While I would tend to agree with this position, I find it hard to connect this conclusion with his empirical research. A recommendation for cultural adaptation of park spaces seems contradictory to his initial stance regarding cultural norms. It indicates an assumption that there is a demand for greater park use amongst the Puerto Rican community, and that the current configuration of park spaces and park management practices in the US is excluding to them.

There is little support for any perception of cultural exclusion of Puerto Ricans by Americans in his study except by the police, a finding he chose to reject from the model as problematic , and no evidence there might be increased park use because of the recommended inclusive approaches. In general, the level of consistency in establishing a distinctive Puerto Rican identity, compared with American identity in the responses of subjects seems low, and the findings therefore seem questionable.

The contradictory finding of a relatively high preference for Spanish language print media was deemed inconsistent with the theoretical model for acculturation, and the finding excluded. I question this correlation. It may have nothing to do with taking on American leisure patterns. Discrimination was recorded in survey results, in particular, hostile attitudes from the police, but this finding was also dismissed as an anomaly for statistical reasons.

The impact of racism on use of public space is described in greater detail in 2. The most intriguing aspect of this study to my mind is not fully explored, and relates to the parks that are visited by Puerto Ricans in Southbridge. Of the two parks most used by participants one park was very close to the main Puerto Rican neighbourhood, and had been adapted to favour the activity preferences, particularly sport preferences, of the community.

The other park, surprisingly the one most frequently visited over all, was on the other side of town, further than any other park in Southbridge from the main Puerto Rican residential area. The park was used for many participants community events such as church picnics, on the grounds of its natural landscape.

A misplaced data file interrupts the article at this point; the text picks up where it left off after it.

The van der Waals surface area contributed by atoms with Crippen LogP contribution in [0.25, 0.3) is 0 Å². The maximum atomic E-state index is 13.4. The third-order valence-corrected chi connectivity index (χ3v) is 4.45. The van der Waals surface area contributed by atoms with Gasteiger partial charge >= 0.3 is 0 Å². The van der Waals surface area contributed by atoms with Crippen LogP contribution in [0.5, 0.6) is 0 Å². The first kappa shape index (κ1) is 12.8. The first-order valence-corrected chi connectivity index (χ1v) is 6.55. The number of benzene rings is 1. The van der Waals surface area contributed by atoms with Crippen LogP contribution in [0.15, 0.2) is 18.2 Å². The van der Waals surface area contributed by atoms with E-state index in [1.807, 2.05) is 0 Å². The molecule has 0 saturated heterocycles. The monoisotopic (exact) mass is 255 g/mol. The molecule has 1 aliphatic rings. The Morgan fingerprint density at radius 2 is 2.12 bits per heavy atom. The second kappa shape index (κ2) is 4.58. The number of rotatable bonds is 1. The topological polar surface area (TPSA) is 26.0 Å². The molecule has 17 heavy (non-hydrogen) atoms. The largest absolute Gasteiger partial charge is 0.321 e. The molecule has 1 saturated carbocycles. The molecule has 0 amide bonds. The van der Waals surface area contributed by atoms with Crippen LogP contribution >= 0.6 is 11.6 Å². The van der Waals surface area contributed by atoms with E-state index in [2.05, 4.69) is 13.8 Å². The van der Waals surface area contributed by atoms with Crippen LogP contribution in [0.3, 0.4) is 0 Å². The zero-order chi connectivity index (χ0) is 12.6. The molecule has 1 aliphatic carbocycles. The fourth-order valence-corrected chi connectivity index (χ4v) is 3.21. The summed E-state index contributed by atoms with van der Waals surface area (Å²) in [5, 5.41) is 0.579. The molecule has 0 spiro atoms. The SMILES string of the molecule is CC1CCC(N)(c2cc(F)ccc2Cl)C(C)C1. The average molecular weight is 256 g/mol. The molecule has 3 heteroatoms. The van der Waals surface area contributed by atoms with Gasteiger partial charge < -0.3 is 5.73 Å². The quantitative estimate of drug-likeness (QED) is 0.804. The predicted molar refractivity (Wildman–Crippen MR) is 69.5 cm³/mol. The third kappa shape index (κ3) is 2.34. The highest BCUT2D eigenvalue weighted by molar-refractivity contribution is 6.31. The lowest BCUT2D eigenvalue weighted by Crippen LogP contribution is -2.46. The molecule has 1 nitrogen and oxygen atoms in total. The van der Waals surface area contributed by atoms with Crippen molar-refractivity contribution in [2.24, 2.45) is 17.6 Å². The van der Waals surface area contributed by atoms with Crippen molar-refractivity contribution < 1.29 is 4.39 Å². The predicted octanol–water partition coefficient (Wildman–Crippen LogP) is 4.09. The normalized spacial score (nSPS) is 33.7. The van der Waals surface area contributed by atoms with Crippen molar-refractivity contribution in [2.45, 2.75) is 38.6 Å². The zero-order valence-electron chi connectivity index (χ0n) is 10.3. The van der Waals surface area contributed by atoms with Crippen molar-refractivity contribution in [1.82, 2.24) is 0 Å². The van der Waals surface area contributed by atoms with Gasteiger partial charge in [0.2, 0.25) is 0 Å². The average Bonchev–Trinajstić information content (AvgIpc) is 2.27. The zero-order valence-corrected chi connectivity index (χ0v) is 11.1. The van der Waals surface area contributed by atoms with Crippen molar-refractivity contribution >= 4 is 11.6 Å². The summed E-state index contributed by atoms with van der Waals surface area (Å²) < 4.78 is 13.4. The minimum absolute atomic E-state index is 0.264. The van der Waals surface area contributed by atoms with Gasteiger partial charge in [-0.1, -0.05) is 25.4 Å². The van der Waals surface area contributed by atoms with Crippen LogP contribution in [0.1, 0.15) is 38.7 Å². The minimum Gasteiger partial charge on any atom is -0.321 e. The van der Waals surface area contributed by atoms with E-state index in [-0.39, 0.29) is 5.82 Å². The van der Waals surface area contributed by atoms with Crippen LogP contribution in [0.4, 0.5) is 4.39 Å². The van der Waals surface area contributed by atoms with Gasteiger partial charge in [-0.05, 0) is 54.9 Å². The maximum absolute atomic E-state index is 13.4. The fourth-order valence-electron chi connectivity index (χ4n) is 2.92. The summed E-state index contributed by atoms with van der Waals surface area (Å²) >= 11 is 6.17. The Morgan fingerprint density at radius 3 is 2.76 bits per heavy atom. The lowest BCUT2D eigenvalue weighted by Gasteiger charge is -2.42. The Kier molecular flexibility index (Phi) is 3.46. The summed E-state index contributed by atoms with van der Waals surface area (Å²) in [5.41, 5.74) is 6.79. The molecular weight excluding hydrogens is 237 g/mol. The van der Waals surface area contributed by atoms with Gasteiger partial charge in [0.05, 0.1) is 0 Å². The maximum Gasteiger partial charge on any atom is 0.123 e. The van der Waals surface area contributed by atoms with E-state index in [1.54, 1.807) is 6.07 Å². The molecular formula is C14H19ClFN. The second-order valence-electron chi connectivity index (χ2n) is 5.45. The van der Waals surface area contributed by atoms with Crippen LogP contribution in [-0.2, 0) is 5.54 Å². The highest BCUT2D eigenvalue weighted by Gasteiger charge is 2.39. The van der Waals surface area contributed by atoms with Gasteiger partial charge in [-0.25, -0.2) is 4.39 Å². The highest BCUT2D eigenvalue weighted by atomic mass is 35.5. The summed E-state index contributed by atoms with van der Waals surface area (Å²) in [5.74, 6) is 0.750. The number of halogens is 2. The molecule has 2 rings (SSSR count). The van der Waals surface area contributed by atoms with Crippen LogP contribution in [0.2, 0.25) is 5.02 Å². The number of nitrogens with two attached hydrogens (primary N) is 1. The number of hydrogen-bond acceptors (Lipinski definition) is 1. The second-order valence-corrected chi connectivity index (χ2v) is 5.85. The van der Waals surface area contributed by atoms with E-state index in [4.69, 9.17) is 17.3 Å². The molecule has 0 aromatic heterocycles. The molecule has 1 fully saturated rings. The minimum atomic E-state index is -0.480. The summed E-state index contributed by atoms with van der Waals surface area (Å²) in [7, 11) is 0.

Uniquely in Southbridge, it offered the possibility of fishing - described as culturally important by Gomez in contrast to Gobster There is as with other studies no description of park context, surrounding neighbourhoods, or accessibility.

The literature exploring park use by minority groups in the UK provides evidence that racist behaviours towards minorities limits their access to park spaces, to levels below those desired or normative for them. In park spaces, unchallenged hostility creates fear, both of recurrent verbal abuse and of physical attack.

The majority of research in this area is qualitative, and tends to involve relatively small numbers of participants, and questions therefore arise about the generalisability of findings from any individual case. However the sheer quantity of these qualitative studies, and commonality of findings, points to widespread experiences of racism towards ethnic minorities, constraining their movement in public space.

To further support a claim for generalisability, there is quantitative evidence, for example from the British Crime Survey, that indicates these are typical rather than atypical experiences. Because it has happened sometimes - quite a few times when you go out Sometimes somebody push them from the slide or something like -some bigger boys and all come.

Welling is the headquarters of the British Movement. They are always around - something going on. We 34 have to be always there. Not alone. They play in the open space [in front of the house] but not in the parks at all. Racist abuse and graffiti were raised by migrant participants from Somalia as major deterrents to using nearby outdoor space for recreation, and supervised indoor spaces at a nearby community centre were used in preference. This type of fear generated constraint on park use is supported by evidence from studies of other public spaces.